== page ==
Food is so boring. It just sits there, waiting to be eaten. But what if it could writhe around and interact with us, prior to being devoured? This is the dream of bio-artist Minsu Kim, who envisions the day when our food comes alive. » 7/02/13 11:45am 7/02/13 11:45am

Make your own DNA

We love the idea of the Glowing Plant Project, which will teach you about synthetic biology by allowing you to do some. The group has a Kickstarter campaign that, if successful, will allow anybody to grow a glowing plant from jellyfish DNA and a mustard flower. » 4/23/13 2:40pm 4/23/13 2:40pm

The comic book that can explain synthetic biology to anyone

Want to understand how synthetic biology might change the world? Here's a scientific video for you. Too much? But wait, there's also a comic book . . . » 4/02/13 4:21pm 4/02/13 4:21pm

To create sustainable energy, we must take control of evolution

Over at Slate, Jennifer Ouellette has a terrific profile of Frances Arnold, a synthetic biologist who has taken the course of evolution into her own hands. Her goal is to create new organisms that could help us create better forms of renewable energy. From the article: » 3/08/13 3:50pm 3/08/13 3:50pm

If you read only one book about the future of biology, this should be it

Just a few decades ago, genetics was still largely theoretical, understood in principle but not practical – like flying cars or space lasers. Not anymore. Today teams of high-school students modify organisms for the iGEM competition; a library of over 20,000 biological parts made of DNA sequences (promoters,… » 12/10/12 1:32pm 12/10/12 1:32pm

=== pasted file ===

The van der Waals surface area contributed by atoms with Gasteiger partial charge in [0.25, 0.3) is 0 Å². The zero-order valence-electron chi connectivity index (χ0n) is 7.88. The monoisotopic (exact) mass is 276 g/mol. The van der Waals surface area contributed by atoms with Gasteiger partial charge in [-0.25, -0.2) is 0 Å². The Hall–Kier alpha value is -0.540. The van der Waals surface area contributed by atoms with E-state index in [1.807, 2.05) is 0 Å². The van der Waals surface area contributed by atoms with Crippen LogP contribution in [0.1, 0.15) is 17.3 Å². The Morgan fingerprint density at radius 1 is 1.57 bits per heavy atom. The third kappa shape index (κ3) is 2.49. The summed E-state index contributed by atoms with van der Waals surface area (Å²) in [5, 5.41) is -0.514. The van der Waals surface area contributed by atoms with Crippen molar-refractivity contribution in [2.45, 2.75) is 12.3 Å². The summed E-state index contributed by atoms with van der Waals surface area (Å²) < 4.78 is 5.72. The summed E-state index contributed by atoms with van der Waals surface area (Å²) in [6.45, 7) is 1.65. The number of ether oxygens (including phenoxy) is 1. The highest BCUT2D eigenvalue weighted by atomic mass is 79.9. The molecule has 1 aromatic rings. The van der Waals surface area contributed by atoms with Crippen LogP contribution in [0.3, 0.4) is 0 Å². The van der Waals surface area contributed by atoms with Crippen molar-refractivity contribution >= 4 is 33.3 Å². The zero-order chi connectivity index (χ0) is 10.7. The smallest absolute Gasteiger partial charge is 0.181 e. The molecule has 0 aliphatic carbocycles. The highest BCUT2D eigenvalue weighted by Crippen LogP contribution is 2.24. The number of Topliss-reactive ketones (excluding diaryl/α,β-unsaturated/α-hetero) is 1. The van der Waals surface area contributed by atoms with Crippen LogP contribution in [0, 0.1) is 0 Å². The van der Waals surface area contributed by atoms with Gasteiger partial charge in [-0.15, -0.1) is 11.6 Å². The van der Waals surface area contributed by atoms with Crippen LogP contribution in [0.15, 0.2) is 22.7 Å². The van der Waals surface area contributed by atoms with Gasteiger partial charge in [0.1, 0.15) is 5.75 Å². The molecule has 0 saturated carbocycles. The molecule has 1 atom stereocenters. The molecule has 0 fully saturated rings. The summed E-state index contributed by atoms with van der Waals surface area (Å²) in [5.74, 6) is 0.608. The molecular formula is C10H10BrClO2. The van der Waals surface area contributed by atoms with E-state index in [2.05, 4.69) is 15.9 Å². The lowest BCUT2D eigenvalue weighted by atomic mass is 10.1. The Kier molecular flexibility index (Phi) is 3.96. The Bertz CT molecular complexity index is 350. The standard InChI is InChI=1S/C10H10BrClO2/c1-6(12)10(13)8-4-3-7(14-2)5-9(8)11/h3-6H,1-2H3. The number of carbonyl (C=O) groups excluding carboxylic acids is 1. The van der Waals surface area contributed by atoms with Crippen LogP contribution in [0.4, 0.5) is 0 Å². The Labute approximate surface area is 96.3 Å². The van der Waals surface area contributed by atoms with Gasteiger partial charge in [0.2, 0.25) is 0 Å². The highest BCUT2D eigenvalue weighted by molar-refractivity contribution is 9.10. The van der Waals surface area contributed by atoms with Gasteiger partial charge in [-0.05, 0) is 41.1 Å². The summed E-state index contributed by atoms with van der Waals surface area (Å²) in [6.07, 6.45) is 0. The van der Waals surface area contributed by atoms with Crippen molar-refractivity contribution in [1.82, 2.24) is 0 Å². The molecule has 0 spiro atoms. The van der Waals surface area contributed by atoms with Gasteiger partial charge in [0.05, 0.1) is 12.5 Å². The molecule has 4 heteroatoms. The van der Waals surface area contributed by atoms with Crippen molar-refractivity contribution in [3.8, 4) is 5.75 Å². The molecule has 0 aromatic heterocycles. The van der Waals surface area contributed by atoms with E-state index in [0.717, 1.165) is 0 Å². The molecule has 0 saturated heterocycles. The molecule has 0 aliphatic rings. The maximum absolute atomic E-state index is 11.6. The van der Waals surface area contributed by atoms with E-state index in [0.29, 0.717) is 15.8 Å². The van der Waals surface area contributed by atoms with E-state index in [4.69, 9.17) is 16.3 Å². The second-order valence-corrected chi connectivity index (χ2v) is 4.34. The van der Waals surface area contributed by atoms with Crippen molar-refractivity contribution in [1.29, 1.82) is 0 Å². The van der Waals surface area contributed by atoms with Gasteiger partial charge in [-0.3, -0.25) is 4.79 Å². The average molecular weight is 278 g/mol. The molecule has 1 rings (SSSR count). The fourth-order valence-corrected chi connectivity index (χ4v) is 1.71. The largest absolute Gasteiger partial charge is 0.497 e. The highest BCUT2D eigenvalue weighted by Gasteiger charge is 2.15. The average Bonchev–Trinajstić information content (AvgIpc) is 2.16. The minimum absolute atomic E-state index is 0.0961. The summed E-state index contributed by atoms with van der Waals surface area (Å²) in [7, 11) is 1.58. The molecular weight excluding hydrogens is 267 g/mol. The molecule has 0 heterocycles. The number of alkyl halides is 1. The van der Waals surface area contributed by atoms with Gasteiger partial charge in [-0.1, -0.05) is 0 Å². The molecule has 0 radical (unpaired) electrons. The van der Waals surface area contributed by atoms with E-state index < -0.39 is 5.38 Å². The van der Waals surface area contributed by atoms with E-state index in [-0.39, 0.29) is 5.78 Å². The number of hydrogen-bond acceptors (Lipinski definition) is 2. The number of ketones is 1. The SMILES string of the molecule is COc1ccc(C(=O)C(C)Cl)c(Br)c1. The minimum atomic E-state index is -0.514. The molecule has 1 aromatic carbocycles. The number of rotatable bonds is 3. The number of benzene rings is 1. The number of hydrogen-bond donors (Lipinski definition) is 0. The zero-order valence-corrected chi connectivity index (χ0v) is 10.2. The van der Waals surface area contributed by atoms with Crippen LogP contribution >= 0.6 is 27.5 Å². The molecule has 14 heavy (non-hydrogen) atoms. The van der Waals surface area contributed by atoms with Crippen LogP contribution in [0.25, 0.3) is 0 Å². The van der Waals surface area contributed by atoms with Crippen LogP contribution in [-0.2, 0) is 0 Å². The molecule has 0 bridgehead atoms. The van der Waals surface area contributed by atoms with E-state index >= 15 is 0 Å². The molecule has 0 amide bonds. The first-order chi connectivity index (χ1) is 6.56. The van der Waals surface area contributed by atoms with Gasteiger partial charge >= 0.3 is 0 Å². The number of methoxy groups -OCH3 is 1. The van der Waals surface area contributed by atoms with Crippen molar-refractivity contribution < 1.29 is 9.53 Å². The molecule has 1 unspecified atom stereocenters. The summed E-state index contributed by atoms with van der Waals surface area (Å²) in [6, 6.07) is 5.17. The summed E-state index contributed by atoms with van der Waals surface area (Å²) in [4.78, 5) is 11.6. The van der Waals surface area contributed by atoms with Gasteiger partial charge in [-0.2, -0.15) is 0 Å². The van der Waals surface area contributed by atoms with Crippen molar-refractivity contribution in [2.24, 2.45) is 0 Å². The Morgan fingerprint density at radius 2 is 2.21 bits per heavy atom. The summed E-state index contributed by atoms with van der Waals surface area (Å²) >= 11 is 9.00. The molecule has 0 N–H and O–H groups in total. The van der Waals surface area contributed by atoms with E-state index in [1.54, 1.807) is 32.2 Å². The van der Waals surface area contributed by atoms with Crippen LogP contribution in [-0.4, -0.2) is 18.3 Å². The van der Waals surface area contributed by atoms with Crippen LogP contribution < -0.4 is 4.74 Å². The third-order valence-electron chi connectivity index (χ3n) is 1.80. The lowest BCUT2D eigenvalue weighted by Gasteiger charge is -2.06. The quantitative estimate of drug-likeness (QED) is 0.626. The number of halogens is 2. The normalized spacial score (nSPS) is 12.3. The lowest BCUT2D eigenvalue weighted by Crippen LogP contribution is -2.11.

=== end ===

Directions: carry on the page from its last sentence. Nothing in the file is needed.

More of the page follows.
How we'll use "teleporters" to stop the next pandemic

Okay, so imagine this: It's about twenty years from now and a serious pandemic hits. You're rightly terrified of leaving your house for fear of contracting the virus — but you know full well that you can't stay home forever. That's when you hit the internet and boot up your 3-D bio-printer. After downloading the… » 10/17/12 2:40pm 10/17/12 2:40pm

Breakthrough "genetic circuits" bring us closer to synthetic human cells

We're one step closer to building artificial cells. Synthetic biologists have found a new way to assemble "genetic circuits," components that perform logical operations in living cells. This breakthrough could facilitate the development of artificial cells designed to solve problems in medicine, energy, and the… » 8/08/12 4:30pm 8/08/12 4:30pm

Scientists engineer a cyborg jellyfish from rat cells and silicone

In this video, released yesterday, you can watch what might be called the world's first cyborg lifeform. Called a medusoid, it's a completely engineered jellyfish that blends living and non-living parts — specifically, the creature is a thin layer of rat heart muscle cells grown on top of a layer of elastic… » 7/23/12 7:00am 7/23/12 7:00am

Could your next hard drive be made with DNA?

Okay, so maybe not your next one, but in a few year's time? Maybe your storage will be writ across DNA itself. Researchers at Stanford have developed a method to store binary code on DNA. Dubbed the "recombinase addressable data (RAD) module," the method controls the synthesis and degradation of two proteins,… » 5/24/12 10:34am 5/24/12 10:34am